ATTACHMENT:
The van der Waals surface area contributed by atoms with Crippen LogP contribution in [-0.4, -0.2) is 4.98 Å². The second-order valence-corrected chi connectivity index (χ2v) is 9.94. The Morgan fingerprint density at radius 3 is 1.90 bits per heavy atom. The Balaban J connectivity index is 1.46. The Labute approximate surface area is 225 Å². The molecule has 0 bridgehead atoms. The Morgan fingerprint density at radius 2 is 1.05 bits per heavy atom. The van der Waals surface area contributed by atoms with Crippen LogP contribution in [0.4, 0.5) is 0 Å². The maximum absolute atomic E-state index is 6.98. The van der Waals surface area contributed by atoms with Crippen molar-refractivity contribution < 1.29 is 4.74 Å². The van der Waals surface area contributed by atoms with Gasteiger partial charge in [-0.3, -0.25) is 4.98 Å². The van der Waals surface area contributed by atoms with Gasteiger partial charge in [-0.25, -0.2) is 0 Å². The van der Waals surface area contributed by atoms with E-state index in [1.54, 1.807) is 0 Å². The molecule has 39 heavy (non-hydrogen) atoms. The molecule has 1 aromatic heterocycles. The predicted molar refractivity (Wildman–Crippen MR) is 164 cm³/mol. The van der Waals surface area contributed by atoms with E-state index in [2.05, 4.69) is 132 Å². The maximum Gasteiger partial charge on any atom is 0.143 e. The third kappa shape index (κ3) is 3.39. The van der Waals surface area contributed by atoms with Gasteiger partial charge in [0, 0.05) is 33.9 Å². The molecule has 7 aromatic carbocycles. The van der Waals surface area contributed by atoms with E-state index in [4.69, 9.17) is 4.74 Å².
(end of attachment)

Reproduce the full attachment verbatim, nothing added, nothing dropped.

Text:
The van der Waals surface area contributed by atoms with Crippen LogP contribution in [-0.4, -0.2) is 4.98 Å². The second-order valence-corrected chi connectivity index (χ2v) is 9.94. The Morgan fingerprint density at radius 3 is 1.90 bits per heavy atom. The Balaban J connectivity index is 1.46. The Labute approximate surface area is 225 Å². The molecule has 0 bridgehead atoms. The Morgan fingerprint density at radius 2 is 1.05 bits per heavy atom. The van der Waals surface area contributed by atoms with Crippen LogP contribution in [0.4, 0.5) is 0 Å². The maximum absolute atomic E-state index is 6.98. The van der Waals surface area contributed by atoms with Crippen molar-refractivity contribution < 1.29 is 4.74 Å². The van der Waals surface area contributed by atoms with Gasteiger partial charge in [-0.3, -0.25) is 4.98 Å². The van der Waals surface area contributed by atoms with Gasteiger partial charge in [-0.25, -0.2) is 0 Å². The van der Waals surface area contributed by atoms with E-state index in [1.54, 1.807) is 0 Å². The molecule has 39 heavy (non-hydrogen) atoms. The molecule has 1 aromatic heterocycles. The predicted molar refractivity (Wildman–Crippen MR) is 164 cm³/mol. The van der Waals surface area contributed by atoms with E-state index in [2.05, 4.69) is 132 Å². The maximum Gasteiger partial charge on any atom is 0.143 e. The third kappa shape index (κ3) is 3.39. The van der Waals surface area contributed by atoms with Gasteiger partial charge in [0, 0.05) is 33.9 Å². The molecule has 7 aromatic carbocycles. The van der Waals surface area contributed by atoms with E-state index in [4.69, 9.17) is 4.74 Å².